Mr. Blowes agreed that the transition was lacking, but cited the fact that Ms. Kagel took two of her staffers with her when she left to become Brookhaven Town’s finance commissioner. “There were very few people left who had been working in that department,” Mr. Blowes said. “But it’s irrelevant now. We are working through the process. Facts are facts, budgets are budgets, and records are records.”
Mr. Blowes told the board on Friday that he was working on a report that would reflect real numbers for the capital budget and that he would be able to present those numbers to the board members in April. “I should be able to get that information to you on any capital project, what has been spent and the source of funding,” Mr. Blowes said.
But Mr. Nuzzi said that’s not good enough. “We should have been made aware of this a year ago, and now we’re being told we need another three months to resolve it? It’s alarming we were not advised of this earlier.”
Mr. Blowes said crafting the report is arduous work and involves re-installing the financial software that will break each capital project down individually.
“We are implementing strategies to correct inequities and problems in the past. Each project will have its own balance sheet.” According to Mr. Blowes, the prior administration lumped all of the capital projects into one account. “When you do that, you have no idea about the authorization to borrow. When you combine all your money into one pot you don’t know who is short until the total pot of money is depleted.”
But Ms. Kagel said under her watch there was always a separate line for each project. “When I left, there was an appropriation line for each project. I’m required by the IRS to track each one,” she said.
In fact, Ms. Kagel claims the spreadsheets that could solve the capital fund discrepancy are currently in the comptroller’s office. Ms. Kagel said those files are on the computers but because of the lack of transition, the comptroller’s office does know how to access them.
“There is one spreadsheet that tracks each project, the amount bonded, the amount spent and the amount available,” she said. “And one that shows each bond resolution adopted by the Town Board—what’s issued in long-term bonds and what’s been authorized and what’s been issued and what’s available to be issued. All they have to do is put in the 2008 activity on the spreadsheet and they would have up-to-date numbers.”
The supervisor said later that Mr. Blowes opened the door to a heated discussion by bringing up the capital budget during Friday’s work session.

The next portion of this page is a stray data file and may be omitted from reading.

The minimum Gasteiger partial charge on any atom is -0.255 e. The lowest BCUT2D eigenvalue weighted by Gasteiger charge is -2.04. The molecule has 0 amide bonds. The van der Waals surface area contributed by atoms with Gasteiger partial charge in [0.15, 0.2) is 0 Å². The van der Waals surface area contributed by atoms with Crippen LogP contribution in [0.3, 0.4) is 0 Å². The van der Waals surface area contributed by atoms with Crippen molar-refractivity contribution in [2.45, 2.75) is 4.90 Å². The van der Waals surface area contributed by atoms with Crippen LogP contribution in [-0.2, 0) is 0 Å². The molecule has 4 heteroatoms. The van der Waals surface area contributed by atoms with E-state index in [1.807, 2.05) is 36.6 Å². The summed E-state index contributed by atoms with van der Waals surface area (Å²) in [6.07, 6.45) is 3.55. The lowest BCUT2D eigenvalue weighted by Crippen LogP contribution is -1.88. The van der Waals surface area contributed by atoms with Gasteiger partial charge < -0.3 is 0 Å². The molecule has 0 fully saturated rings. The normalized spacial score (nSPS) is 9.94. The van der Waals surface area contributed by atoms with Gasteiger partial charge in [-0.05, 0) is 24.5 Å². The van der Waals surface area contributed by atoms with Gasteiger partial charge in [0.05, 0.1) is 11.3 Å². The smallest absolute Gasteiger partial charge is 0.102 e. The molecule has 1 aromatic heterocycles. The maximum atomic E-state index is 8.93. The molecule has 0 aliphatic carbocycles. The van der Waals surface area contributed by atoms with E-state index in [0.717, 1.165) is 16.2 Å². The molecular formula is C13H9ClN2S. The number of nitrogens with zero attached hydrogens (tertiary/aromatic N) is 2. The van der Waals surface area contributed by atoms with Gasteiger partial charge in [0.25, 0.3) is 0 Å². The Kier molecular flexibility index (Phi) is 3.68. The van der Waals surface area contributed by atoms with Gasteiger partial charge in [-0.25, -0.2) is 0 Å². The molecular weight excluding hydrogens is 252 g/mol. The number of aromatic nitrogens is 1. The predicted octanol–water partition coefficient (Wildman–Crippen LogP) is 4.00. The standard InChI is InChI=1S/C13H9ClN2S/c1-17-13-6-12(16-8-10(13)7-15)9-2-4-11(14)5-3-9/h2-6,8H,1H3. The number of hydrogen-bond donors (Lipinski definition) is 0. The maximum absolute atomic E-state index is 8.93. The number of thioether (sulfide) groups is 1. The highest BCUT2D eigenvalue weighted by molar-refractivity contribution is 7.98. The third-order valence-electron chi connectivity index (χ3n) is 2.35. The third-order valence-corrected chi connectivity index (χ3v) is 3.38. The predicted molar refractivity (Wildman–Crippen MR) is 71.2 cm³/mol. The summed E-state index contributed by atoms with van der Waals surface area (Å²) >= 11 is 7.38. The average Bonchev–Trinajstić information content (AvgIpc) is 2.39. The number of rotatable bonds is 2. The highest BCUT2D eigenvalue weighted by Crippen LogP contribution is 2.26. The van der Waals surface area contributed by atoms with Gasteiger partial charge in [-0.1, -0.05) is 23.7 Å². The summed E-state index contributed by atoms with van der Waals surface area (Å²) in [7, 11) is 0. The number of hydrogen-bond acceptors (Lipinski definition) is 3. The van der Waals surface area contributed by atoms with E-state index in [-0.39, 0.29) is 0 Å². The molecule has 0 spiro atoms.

“Richard felt like he was being questioned by Anna, like he was being blamed for the capital budget,” Ms. Kabot said. “We knew back in March there were troubles with the capital budget, and we’re trying to reconcile them.”
The supervisor said there would be another work session when an accurate capital budget report is complete to provide board members with a full picture of where the town stands with its capital program.
“I don’t hide anything from board members or the public,” Ms. Kabot said.
Despite the unexpected argument over the capital budget, Mr. Blowes told the board that it was a smart investment to fund the improvements to Poxabogue as the golf course is a revenue generator for the town. The $1.1 million of proposed enhancements include relocating the tee-line and creating a pitching and putting facility for teaching purposes. Increased opportunities for teaching golf, Mr. Blowes said, would bring in even more money.
But Ms. Throne-Holst said she has concerns that a worsening economy might prevent people from taking golf lessons.
“There’s no telling what this summer will be like,” Ms. Throne-Holst said. “And until we have clear, accurate figures, we are in no position to make such big decisions with taxpayer dollars.”
According to Mr. Blowes, the town currently has $500,000 in the Poxabogue reserve account.
Mr. Nuzzi said he shares Ms. Throne-Holst’s concerns about projecting revenue in today’s economy.
“Here we are, going into a very difficult spring and summer, and we’re being asked to bond $1.1 million for a golf course,” he said. “I would love to be able to do that, but I’m a little reluctant because I am not sure that incoming revenues will cover the costs. I just don’t have the substantial data that I need to be confident in funding more capital projects right now.”